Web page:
Restaurant review: The Spence

Atlanta’s Top Chef performs at the Spence

There may be no restaurant that reflects the cultural cadence of this city right now more than the Spence. Chef/TV star Richard Blais’ latest Atlanta project harnesses the excitement surrounding both the local dining scene and the city’s role as the Hollywood of the South. At the top of the menu, a list of the kitchen’s current influences and inspirations nods to the creative process behind the dishes of the day — root vegetables, the Falcons, candied quince. The staff barely seems able to contain its enthusiasm, eager to funnel the same in-the-moment excitement into the food you’re about to order.

Blais’ name may not be emblazoned above the restaurant’s door, but the Spence still owns the fact that it’s a celebrity chef restaurant. In a town teeming with reality show crews and zombies and A-list actors on shoot, it seems fitting to have a representative on Bravo’s “Life After Top Chef,” the network’s latest addition to the franchise that shows Blais building out this very restaurant, hiring cooks, airing doubts, sharing dreams. And if you’re not one of the hundreds of thousands of people who tune in on Wednesdays, maybe you’re one of the 200,000 who follow Blais on Twitter, where he keeps everyone updated on his dizzying daily duties. If you want to know if Blais will be in the house when you visit the Spence, look no further than his Twitter feed.

Unlike Flip and HD1, where Blais is a partner, the Spence is the Blais show. He runs the open kitchen like a frenzied orchestra conductor, pausing for photos and to chat up diners. Small nods to Blais trademarks like liquid nitrogen and smoke under glass domes make their way into a few of the dishes, but his playfulness is mainly revealed in nuances instead of over-the-top flourishes. The kitchen feels more focused on delivering flavors that will satisfy a broad swath of people rather than catering to a more experimental crowd, as Blais did in his early years at Element and his short-lived eponymous restaurant.

The Spence’s seasonal menu changes almost daily. Two standout appetizers, menu regulars since day one five months ago, surprise and delight in subtle ways: In the oysters & pearls, liquid nitrogen transforms horseradish into Dippin’ Dots-like beads for bright bursts of flavor. A plate of bone marrow, tuna tartare, and fried quail eggs proposes an unlikely ménage à trois of indulgent partners that turn out to be shockingly complementary.

The majority of the menu, mostly small plates with a few entrées, hops from one ethnic inspiration to another — beef tongue tacos, sweetbread schnitzel, shaved kampachi, clam cavatappi, chicken Basquaise. An entrée of roasted porchetta starts off in Italy but then quickly moves on to France and beyond, with earthy green lentils, tart quince, and a mix of spices, including star anise and coriander, that is anything but Italian. Pickled pearl onions cut through the fat of the pork belly and help balance the disparate and delicate flavors. That’s not to say the dish was flawless. New to the menu the night I had it, the porchetta was too fatty, and its skin so tough, I literally couldn’t cut it with my knife.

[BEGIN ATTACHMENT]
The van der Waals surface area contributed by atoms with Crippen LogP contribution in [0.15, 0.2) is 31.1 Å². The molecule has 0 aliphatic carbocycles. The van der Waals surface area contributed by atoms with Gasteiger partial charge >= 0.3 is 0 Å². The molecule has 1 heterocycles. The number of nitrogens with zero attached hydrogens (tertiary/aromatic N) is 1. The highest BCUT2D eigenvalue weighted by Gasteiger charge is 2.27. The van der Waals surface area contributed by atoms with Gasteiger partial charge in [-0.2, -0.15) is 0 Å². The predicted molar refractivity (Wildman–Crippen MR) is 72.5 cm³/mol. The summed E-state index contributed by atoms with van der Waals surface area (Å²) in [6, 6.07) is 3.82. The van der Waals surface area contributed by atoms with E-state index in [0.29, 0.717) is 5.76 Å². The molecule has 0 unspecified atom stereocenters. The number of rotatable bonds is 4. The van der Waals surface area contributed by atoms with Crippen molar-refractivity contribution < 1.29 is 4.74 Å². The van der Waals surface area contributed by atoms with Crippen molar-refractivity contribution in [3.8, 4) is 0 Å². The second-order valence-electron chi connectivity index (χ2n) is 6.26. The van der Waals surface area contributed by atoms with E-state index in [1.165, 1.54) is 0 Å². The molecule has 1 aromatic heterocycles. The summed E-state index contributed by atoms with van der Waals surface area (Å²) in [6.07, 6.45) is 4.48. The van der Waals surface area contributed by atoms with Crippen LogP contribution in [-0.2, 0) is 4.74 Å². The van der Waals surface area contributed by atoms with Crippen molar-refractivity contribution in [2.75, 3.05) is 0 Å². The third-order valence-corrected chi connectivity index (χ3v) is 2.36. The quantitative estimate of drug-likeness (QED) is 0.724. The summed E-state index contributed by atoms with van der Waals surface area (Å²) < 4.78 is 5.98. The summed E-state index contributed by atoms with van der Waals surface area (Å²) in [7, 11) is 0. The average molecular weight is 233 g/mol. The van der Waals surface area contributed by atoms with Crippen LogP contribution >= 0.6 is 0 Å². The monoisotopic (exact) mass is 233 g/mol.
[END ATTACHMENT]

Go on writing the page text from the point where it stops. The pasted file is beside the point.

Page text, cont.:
In another entrée, perfectly cooked ribbons of pappardelle are tinged pink with beet juice and paired with duck and a cocoa gremolata. A kiss of lightly creamy sauce and chunks of duck confit impart richness, while the cocoa gremolata, made with orange zest, parsley, and cacao nibs, hits notes that are deeply earthy yet bright enough to dispel any heaviness. When Blais says on “Life After Top Chef” that he’s doing fine dining at the Spence, this is the type of dish that springs to mind.

Ultimately, though, fine dining doesn’t seem to be the point, and the Spence embraces plenty of simpler constructs. The buzzed-about Juicy Lucy burger delivers a dramatic lava flow of white American cheese tucked inside the patty, the bun struggling to contain it all. The tangy crunch of pickles and the sweetness of caramelized onions round out a burger that ranks among Atlanta’s best.

Still, some of the more basic dishes fall short. A fritto misto promises the briny funk of uni tartar sauce on the side, but tastes like, well, fritto misto with tartar sauce. Likewise, an English muffin pizza with chorizo and romesco sauce reimagines a childhood classic with fancy ingredients. It scores points for nostalgia, but, frankly, doesn’t taste much better than the original.

Advanced Sommelier Justin Amick (son of Bob Amick of Concentrics Restaurants, a partner in the Spence) has curated an adventurous list of more than 70 wines that plays like acid jazz, with unexpected turns like a Jacques Puffeney Arbois from France’s Jura region among other more established options. A short but equally eclectic list of cocktails and beers is also available. Pastry chef Andrea Litvin’s desserts are showstoppers that often toy with familiar flavor profiles. A composition of milk chocolate, salty peanuts, and burnt banana ice cream emphasizes contrasting textures of crunchy and creamy.

Even with a few false notes in execution, there’s more than enough happening at the Spence to warrant celebration. And while the sheen of celebrity is good for Blais, the Spence, and Atlanta, they’re all far more impressive in real life than through the prism of reality TV.